Knightfall (created by Don Handfield and Richard Rayner) is History’s latest foray into scripted television. Knightfall is a story of the Knights Templar in France and their search for the Holy Grail with Landry (Tom Cullen) as their leader. It’s 1291, and the Templars have lost the battle of Acre and the last Christian stronghold on the Holy Land. Not only that, they also lost the single greatest relic in Christendom—the Holy Grail.
Basically, they’ve effed up. Big time.
Fifteen years later, many of the knights have settled in Paris and are living their monastic warrior lives in reasonable comfort when Landry gets wind of a clue to find the relic they lost so long ago. In addition to Landry’s role as Master of the Templars, he also gives military training lessons to King Philip IV (Ed Stoppard) and is involved in a sordid affair with the king’s wife, Queen Joan I of Navarre (Olivia Ross).
So much for those monastic vows…
The first few episodes feel like a Downton Abbey reunion (not mad about that), and every time Jim Carter popped up onscreen as Pope Boniface VIII, I got Downton Abbey memories and thought, “look at Carson!” I will say, Pope Boniface VIII was the most chill pope I’ve ever seen portrayed on screen. It must be Jim Carter’s soothing voice… But let’s just say things would go a lot differently if Rodrigo Borgia (Pope Alexander VI) had been around for the search of the grail.
Sabrina Bartlett (Poldark) does a good job portraying Princess Isabella a.k.a the She-Wolf of France. Look her up, you’ll understand the reason behind the nickname. For a time period where women had very little agency in their lives, Princess Isabella refused to be controlled by men, and in Knightfall, she refuses to marry strictly for political purposes. Of all of the characters in the show, I found her to be the most intriguing.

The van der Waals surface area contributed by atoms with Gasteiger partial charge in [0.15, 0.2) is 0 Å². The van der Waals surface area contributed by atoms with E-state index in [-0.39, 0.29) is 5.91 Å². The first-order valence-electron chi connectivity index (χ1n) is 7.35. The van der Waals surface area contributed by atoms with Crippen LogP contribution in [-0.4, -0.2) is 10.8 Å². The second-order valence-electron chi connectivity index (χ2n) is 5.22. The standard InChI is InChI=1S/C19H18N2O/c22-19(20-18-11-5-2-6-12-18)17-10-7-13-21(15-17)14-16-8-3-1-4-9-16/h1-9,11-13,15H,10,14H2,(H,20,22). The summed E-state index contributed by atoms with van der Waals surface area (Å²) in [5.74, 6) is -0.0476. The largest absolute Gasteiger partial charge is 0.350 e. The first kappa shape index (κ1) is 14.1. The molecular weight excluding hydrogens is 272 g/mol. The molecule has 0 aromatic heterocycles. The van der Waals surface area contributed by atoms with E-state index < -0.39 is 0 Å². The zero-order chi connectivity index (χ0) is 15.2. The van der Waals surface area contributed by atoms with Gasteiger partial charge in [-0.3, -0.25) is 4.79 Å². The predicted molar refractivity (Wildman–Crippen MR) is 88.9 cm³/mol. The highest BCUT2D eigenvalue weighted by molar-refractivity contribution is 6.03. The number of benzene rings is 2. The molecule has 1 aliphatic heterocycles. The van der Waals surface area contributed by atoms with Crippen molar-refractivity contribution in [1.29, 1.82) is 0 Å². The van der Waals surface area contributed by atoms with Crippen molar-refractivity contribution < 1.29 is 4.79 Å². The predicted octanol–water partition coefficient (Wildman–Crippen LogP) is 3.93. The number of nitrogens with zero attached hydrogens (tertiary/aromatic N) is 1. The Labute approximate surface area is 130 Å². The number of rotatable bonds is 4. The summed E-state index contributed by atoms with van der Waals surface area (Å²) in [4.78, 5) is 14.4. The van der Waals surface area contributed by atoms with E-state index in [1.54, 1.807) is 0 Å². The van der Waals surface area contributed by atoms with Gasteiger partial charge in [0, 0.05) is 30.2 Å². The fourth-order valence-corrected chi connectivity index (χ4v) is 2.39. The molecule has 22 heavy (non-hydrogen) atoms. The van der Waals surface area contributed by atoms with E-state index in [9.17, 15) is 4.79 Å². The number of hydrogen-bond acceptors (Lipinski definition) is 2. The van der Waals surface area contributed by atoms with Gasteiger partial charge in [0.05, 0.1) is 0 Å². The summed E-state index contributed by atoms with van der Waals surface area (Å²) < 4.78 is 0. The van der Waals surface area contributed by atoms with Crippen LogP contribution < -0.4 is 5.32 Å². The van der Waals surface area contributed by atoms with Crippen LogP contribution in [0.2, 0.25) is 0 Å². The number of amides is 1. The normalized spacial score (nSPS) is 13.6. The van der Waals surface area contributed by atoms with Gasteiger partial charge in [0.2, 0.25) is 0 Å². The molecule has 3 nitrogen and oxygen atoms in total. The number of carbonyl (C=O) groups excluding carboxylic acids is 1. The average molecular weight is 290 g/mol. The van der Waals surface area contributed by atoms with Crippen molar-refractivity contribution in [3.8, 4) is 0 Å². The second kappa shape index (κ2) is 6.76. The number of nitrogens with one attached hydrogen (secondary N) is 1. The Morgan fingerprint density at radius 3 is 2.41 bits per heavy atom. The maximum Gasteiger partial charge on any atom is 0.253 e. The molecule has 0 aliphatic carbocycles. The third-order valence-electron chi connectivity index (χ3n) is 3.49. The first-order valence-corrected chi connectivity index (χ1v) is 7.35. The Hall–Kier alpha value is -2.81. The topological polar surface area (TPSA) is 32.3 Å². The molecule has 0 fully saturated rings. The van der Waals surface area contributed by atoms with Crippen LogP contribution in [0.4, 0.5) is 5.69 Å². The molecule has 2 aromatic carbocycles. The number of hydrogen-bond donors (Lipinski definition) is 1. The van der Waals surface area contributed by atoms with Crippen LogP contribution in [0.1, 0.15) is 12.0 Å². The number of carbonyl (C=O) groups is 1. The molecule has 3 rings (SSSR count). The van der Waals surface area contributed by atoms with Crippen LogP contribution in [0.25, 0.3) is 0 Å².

We know from author and historian Dan Jones that the Holy Grail is a folkloric creation and Knightfall’s blend of history and the fantastic work well for the series. But while there is a ton of action and lots of court conspiracy, there is not enough characterization to make me truly care about what happens to any of the characters—Princess Isabella notwithstanding.
Julian Ovenden’s portrayal of King Philip’s counselor William de Nogare gave me Littlefinger vibes, there was never enough time for his scheming to actually take root. The plot moves with lightning speed, and the so-called “twists” weren’t really twists at all—especially if you’ve watched enough historical dramas. I found myself laughing out loud at some of the conclusions while simultaneously scratching my head and yelling, “How, Sway?”
It’s hard not to compare Knightfall to HISTORY’s very successful series, Vikings. But where Vikings succeeds in drawing you into the characters and creating enough tension simply by having two people eating bread at a wooden table, Knightfall depends solely on its battle scenes and fast-paced narratives to keep the tension afloat. While I found it hard to connect with the characters, the show was never boring. There’s enough chainmail, swordfights, and backstabbing court intrigue (literally) to satisfy the casual historical drama fan, and if you like watching Templars behaving badly, you won’t be disappointed.
Catch Knightfall Wednesdays 10/9c on History.